KOLKATA - Skipper Virat Kohli shrugged off pressure Thursday for India to regain the top spot in the world rankings, saying he's not interested in numbers, ahead of the second Test against New Zealand.

After securing a comprehensive 197-run victory against New Zealand in the first Test, India could regain the number one position if they win the second Test starting in Kolkata on Friday and clinch the three-match series. But Kohli said he was not motivated by records, despite India being just one point behind archrivals Pakistan in the International Cricket Council Test rankings.

"Number one doesn't matter for us because it is temporary," the skipper told reporters. If you get attached to these things then you get upset you are not able to do it. It's better to observe from far on things that are not directly in our control."

India toppled Australia at the top of the rankings after their recent series win against the West Indies, only to be leapfrogged by Pakistan. India are now hopeful of returning to number one before Pakistan play three Tests against the Windies in October and November.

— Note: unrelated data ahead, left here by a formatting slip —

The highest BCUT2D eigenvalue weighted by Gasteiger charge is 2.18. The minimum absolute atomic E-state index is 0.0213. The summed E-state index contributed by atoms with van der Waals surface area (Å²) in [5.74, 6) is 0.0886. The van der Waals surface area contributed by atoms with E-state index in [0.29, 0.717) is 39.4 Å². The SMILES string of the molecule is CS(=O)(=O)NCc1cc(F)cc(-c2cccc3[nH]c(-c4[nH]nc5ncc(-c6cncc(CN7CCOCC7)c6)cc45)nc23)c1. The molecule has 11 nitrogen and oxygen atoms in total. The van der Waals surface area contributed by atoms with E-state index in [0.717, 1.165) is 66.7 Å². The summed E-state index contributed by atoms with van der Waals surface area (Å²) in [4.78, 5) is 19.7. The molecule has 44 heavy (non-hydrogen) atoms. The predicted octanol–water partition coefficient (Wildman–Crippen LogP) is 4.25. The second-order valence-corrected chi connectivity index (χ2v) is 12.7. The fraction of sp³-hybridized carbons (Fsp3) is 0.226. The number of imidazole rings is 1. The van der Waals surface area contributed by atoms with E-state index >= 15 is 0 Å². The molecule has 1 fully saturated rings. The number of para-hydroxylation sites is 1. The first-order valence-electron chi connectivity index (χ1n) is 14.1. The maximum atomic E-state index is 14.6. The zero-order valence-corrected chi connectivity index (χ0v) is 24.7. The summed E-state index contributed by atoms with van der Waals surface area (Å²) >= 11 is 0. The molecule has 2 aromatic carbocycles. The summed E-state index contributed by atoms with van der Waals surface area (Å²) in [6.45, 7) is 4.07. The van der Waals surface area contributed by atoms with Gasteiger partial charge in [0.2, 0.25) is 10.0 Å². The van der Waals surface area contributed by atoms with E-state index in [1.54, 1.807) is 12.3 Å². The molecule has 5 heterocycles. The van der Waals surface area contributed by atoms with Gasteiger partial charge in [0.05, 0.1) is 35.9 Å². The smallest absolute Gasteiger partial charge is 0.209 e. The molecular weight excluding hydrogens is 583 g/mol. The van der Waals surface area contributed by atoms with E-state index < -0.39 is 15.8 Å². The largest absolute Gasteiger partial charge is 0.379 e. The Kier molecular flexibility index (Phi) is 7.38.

Kohli was noncommittal about whether Gautam Gambhir would play in Kolkata after he was spotted in the nets late on Thursday, following the veteran opener's inclusion in the squad after a two-year absence.

Spin twins Ravichandran Ashwin and Ravindra Jadeja bowled India to victory on Monday in Kanpur, but Kolkata's iconic Eden Gardens is not expected to offer as much spin. "The surface is pretty nice, it has a little bit of grass covering. It should be a good wicket to bat on," said Kohli, who had a disappointing time at the crease in Kanpur.

Kohli also said India would probably introduce the Decision Review System (DRS) after India's cricket board appeared to soften its opposition to the umpiring system if some changes were introduced. "We will certainly look to probably introduce it in future," Kohli said. "Those things I can't say yes or no sitting here. We have discussed. We have had meetings about it. There are some areas (that) can be debated, especially ball tracking and hawk eye.

New Zealand opener Tom Latham welcomed the apparent change of stance from India, saying the system reduced human errors. "We've had it in the past back home and it is a good system that tends to work. It gets rid of that decision that probably isn't out or is out, that major decision that is called incorrectly. We enjoy it back home if (India started using it) that'd be great," Latham said.